Farone Advisors LLC
In the U.S., we seem to be turning a corner on Covid and talking more about returning to a post-pandemic work life (at the very least, many of us are wearing real shoes again). We are reading reports of people around the world getting jabbed with vaccines and hearing increased chatter about heading back to our offices. Yet the one thing that remains uncertain is certainty. Once we get back to our old desk chairs, how will our work look? Will the technology we have been relying on and the adjustments that have occurred during the last year change relationships. Will there be a different feel to the relationships between employees and employers, law firms and their clients, and general counsel and corporate leadership? While we don’t know all of the answers and may not for some time, uncertainty doesn’t prescribe that business planning should stop.
While firmwide strategic planning may be on a hiatus for a little while longer, a tremendous amount of review and planning can be conducted at the practice level.
At the start of the Great Depression, an event of tremendous economic dislocation for businesses and consumers, businesses were impacted by the severe economic distress facing their customers. In order to survive, many responded by finding new ways to operate their craft. As an example, because movie-going was perceived as a luxury, Hollywood needed to respond, and in the late 1920s, did so by creating the double feature (two movies for the price of one). There were ongoing promotions, such as dish night, when housewives received a piece of flatware in addition to their movie ticket. Consumer product companies also responded. Proctor and Gamble didn’t cut back on their advertising, but instead developed a new way of reaching their audience by sponsoring daily radio shows to appeal to consumers. In 1927, they began underwriting NBC’s Radio Beauty School in order to advertise one of their products, Camay soap. Soap operas soon followed suit.
More recently, astute law firms have responded to client concerns that have arose both as a response to the times as well as the pandemic. While they are not giving away dishes, they are utilizing new technology to cut costs in areas where the firm cannot otherwise add value. A client will pay for a genius former prosecutor to develop the strategy for their bet-the-company case, but they will no longer pay the same hourly fee for document production. Practice areas, such as litigation, have evolved, and lawyers have learned how to commoditize services by offering them at lower costs or providing new ones by adding subsidiary companies to help with groundwork aspects. Additionally, partners and others at smart firms keep a close eye on the U.S. administration’s smoke signals for opportunities to target new practice areas. They take advantage of lateral hiring in areas where they expect there may be future litigation, or opportunities for a firm’s clients to grow by refinancing, mergers, acquisitions and other forms of restructuring. By being creative and putting themselves in the place of their clients, law firms can reduce costs in targeted areas and stretch the limits of their offerings.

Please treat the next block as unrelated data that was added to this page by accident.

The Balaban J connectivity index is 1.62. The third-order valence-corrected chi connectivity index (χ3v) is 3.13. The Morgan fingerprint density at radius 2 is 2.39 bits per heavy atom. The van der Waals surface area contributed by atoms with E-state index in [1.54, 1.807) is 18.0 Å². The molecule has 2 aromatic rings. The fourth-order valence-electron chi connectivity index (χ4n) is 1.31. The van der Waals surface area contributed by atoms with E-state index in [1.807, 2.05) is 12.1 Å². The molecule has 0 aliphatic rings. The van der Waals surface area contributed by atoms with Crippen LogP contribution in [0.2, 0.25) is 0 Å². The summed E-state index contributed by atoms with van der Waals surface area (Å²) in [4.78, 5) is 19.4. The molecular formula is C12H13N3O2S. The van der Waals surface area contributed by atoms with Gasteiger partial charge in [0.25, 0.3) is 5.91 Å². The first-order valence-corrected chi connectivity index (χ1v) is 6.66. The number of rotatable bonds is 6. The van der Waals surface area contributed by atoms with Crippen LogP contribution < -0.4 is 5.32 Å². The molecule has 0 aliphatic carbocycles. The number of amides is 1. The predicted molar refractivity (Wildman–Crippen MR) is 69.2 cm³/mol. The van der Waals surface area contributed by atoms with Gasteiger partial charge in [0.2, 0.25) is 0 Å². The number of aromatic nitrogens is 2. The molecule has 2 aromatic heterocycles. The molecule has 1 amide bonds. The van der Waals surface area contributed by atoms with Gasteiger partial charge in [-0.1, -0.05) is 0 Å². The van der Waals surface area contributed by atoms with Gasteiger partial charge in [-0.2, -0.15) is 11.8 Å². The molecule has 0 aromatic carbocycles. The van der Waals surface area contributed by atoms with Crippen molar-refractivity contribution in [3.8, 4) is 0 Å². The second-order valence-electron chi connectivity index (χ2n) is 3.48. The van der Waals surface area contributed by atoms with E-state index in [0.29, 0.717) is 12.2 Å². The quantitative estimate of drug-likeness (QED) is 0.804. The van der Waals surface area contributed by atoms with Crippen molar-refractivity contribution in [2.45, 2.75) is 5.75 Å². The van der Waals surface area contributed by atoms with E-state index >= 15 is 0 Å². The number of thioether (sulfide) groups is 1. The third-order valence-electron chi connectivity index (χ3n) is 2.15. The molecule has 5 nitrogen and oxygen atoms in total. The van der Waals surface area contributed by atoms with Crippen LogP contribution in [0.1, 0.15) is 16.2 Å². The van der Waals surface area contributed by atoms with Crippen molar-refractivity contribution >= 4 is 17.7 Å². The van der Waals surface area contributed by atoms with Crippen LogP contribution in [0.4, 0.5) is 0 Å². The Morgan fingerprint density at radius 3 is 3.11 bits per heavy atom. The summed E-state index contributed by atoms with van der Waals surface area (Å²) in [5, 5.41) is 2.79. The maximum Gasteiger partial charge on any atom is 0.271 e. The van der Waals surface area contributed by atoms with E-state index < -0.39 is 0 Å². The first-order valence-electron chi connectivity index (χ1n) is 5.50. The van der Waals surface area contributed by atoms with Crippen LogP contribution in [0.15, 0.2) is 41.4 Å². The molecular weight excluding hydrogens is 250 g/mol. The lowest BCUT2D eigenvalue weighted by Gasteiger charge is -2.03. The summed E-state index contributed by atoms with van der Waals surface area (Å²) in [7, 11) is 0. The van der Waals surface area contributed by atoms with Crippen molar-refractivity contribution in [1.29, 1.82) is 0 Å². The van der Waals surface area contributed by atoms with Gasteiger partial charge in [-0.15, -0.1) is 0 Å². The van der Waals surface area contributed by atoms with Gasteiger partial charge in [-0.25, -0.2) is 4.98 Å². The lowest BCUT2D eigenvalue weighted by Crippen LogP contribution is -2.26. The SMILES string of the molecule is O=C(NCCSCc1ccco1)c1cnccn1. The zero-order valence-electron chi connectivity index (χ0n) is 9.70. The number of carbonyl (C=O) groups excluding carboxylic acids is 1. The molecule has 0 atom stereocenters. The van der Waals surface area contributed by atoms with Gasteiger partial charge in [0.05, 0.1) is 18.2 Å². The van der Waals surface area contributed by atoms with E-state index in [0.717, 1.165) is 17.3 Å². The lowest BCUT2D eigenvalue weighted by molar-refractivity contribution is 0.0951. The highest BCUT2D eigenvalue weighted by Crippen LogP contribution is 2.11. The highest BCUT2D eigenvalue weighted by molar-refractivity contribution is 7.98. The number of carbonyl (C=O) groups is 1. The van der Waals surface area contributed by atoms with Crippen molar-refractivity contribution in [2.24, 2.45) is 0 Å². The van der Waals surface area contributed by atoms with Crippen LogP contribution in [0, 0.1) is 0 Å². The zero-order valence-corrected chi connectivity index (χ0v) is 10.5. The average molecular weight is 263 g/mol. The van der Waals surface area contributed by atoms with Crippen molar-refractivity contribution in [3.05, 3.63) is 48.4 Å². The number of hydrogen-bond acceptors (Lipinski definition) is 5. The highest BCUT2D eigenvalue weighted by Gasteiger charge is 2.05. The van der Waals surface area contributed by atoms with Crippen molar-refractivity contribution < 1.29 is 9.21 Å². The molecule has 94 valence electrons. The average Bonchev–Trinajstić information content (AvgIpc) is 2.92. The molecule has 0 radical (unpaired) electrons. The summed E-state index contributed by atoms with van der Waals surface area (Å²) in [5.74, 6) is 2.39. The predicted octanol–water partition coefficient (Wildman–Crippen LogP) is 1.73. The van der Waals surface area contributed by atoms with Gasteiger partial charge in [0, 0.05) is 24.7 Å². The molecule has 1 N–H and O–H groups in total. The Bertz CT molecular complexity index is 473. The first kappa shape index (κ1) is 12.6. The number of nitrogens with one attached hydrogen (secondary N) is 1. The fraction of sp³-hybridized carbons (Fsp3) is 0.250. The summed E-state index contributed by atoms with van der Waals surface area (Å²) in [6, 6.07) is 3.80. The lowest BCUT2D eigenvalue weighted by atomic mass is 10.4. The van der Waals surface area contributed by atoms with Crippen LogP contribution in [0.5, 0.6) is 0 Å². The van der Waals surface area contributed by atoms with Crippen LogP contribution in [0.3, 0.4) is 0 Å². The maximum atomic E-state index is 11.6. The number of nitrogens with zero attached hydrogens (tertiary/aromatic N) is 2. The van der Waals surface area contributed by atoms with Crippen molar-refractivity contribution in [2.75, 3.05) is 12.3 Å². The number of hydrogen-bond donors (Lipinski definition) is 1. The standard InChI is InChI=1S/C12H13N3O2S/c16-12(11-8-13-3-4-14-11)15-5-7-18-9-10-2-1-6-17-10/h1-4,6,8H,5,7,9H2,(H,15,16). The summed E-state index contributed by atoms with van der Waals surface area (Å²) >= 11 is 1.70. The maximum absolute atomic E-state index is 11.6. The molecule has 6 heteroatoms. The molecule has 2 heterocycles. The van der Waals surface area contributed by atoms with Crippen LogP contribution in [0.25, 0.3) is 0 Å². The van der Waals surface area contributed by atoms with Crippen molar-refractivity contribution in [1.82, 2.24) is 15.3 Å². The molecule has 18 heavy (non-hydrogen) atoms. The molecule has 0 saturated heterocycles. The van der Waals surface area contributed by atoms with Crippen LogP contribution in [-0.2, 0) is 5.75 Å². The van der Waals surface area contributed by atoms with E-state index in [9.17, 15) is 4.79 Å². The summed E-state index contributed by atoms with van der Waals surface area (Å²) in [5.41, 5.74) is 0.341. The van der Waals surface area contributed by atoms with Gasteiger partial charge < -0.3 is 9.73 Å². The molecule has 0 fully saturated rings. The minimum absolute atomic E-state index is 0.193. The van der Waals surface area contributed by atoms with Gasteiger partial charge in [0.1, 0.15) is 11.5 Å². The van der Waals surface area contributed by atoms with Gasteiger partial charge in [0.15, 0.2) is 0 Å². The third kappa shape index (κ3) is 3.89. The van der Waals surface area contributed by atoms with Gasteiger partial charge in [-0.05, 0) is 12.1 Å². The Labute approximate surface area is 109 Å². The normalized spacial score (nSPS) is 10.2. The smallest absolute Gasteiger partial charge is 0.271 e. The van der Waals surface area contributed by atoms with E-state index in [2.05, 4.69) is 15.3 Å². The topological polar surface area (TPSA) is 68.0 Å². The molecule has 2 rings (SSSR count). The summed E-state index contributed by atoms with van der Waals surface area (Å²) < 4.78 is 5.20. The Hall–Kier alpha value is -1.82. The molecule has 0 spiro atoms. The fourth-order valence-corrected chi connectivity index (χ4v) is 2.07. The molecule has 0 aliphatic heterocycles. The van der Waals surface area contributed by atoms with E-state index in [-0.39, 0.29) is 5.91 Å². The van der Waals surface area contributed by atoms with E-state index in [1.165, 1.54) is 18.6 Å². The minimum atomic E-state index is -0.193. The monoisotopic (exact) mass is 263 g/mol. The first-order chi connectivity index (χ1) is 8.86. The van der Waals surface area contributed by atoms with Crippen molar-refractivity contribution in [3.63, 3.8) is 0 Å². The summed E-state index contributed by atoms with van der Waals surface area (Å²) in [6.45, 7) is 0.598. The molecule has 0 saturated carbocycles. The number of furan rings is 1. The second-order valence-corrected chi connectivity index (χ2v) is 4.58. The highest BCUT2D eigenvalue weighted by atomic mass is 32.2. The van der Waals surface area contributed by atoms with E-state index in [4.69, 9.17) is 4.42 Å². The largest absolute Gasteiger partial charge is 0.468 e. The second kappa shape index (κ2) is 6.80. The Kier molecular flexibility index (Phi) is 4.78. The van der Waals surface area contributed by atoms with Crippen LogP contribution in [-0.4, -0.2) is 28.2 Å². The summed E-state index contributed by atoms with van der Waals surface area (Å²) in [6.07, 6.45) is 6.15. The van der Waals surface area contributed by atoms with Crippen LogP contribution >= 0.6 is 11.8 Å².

A crisis is often an opportunity to reach out to clients and find out how they are handling issues, both personally and in their businesses. During the planning for a recent PLI program, Brad Karp, Chairman of Paul Weiss, shared a glimpse of a stack of papers that included the names of hundreds of the firm’s clients. He pointed out that he planned to touch base with several of them every day to let them know that he and the firm were thinking of them and to ask what was going on in their lives. While law firms can produce great large-scale surveys and read numerous news reports about what clients want, the best information is not always quantitative, but rather often comes directly from one-to-one conversations with clients.
“Client service is not rocket science,” says Brad. “So much of it is common sense and effort. In its simplest form, our job is to connect with our clients, to be present, to listen to their problems, to solve them practically and consistent with their business needs, to be responsive, to be reliable, to be efficient, to respect budgets, to offer counsel. Lawyers who do this day in and day out will develop a significant client following.”
It’s very important to provide guidance early on in uncertain times and to share information whenever possible. Even when situations are in flux, and decisions by law makers are still indefinite, stay in touch with clients. There is no better time to provide support, discuss possible scenarios and share what knowledge you do have. This does not need to be a firmwide or orchestrated effort, but can be looked at on the practice group and individual lawyer level.